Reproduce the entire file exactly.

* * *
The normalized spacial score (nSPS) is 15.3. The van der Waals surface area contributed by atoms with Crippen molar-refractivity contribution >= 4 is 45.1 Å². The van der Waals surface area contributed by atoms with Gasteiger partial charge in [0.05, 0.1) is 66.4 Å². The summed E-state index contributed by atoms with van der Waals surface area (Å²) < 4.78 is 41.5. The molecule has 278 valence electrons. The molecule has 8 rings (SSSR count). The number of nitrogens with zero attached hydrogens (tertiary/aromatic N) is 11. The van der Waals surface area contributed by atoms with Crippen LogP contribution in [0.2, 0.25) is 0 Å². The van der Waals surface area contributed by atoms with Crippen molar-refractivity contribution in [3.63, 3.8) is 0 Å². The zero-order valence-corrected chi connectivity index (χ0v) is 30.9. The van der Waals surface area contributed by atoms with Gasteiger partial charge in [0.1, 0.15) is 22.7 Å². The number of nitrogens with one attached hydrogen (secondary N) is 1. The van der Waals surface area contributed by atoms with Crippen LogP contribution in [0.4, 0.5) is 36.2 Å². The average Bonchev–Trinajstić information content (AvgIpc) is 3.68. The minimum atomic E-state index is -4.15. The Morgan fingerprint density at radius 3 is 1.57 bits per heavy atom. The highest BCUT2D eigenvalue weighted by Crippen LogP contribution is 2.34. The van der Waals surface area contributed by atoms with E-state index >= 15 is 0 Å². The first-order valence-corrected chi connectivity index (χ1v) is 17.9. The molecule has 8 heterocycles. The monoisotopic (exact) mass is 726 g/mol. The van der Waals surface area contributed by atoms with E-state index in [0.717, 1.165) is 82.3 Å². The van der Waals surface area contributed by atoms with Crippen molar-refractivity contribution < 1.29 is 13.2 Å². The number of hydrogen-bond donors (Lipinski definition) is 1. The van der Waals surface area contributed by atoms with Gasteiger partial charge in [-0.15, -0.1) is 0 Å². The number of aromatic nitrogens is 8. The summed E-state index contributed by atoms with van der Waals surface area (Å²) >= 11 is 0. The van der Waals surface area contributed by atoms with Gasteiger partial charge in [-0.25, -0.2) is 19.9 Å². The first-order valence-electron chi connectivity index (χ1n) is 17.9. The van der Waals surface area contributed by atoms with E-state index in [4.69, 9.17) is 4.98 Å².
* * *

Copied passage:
The normalized spacial score (nSPS) is 15.3. The van der Waals surface area contributed by atoms with Crippen molar-refractivity contribution >= 4 is 45.1 Å². The van der Waals surface area contributed by atoms with Gasteiger partial charge in [0.05, 0.1) is 66.4 Å². The summed E-state index contributed by atoms with van der Waals surface area (Å²) < 4.78 is 41.5. The molecule has 278 valence electrons. The molecule has 8 rings (SSSR count). The number of nitrogens with zero attached hydrogens (tertiary/aromatic N) is 11. The van der Waals surface area contributed by atoms with Crippen LogP contribution in [0.2, 0.25) is 0 Å². The van der Waals surface area contributed by atoms with Crippen molar-refractivity contribution in [3.63, 3.8) is 0 Å². The zero-order valence-corrected chi connectivity index (χ0v) is 30.9. The van der Waals surface area contributed by atoms with Gasteiger partial charge in [0.1, 0.15) is 22.7 Å². The number of nitrogens with one attached hydrogen (secondary N) is 1. The van der Waals surface area contributed by atoms with Crippen LogP contribution in [0.4, 0.5) is 36.2 Å². The average Bonchev–Trinajstić information content (AvgIpc) is 3.68. The minimum atomic E-state index is -4.15. The Morgan fingerprint density at radius 3 is 1.57 bits per heavy atom. The highest BCUT2D eigenvalue weighted by Crippen LogP contribution is 2.34. The van der Waals surface area contributed by atoms with E-state index >= 15 is 0 Å². The first-order valence-corrected chi connectivity index (χ1v) is 17.9. The molecule has 8 heterocycles. The monoisotopic (exact) mass is 726 g/mol. The van der Waals surface area contributed by atoms with E-state index in [0.717, 1.165) is 82.3 Å². The van der Waals surface area contributed by atoms with Crippen molar-refractivity contribution < 1.29 is 13.2 Å². The number of hydrogen-bond donors (Lipinski definition) is 1. The van der Waals surface area contributed by atoms with Gasteiger partial charge in [-0.15, -0.1) is 0 Å². The number of aromatic nitrogens is 8. The summed E-state index contributed by atoms with van der Waals surface area (Å²) >= 11 is 0. The van der Waals surface area contributed by atoms with Gasteiger partial charge in [-0.25, -0.2) is 19.9 Å². The first-order valence-electron chi connectivity index (χ1n) is 17.9. The van der Waals surface area contributed by atoms with E-state index in [4.69, 9.17) is 4.98 Å².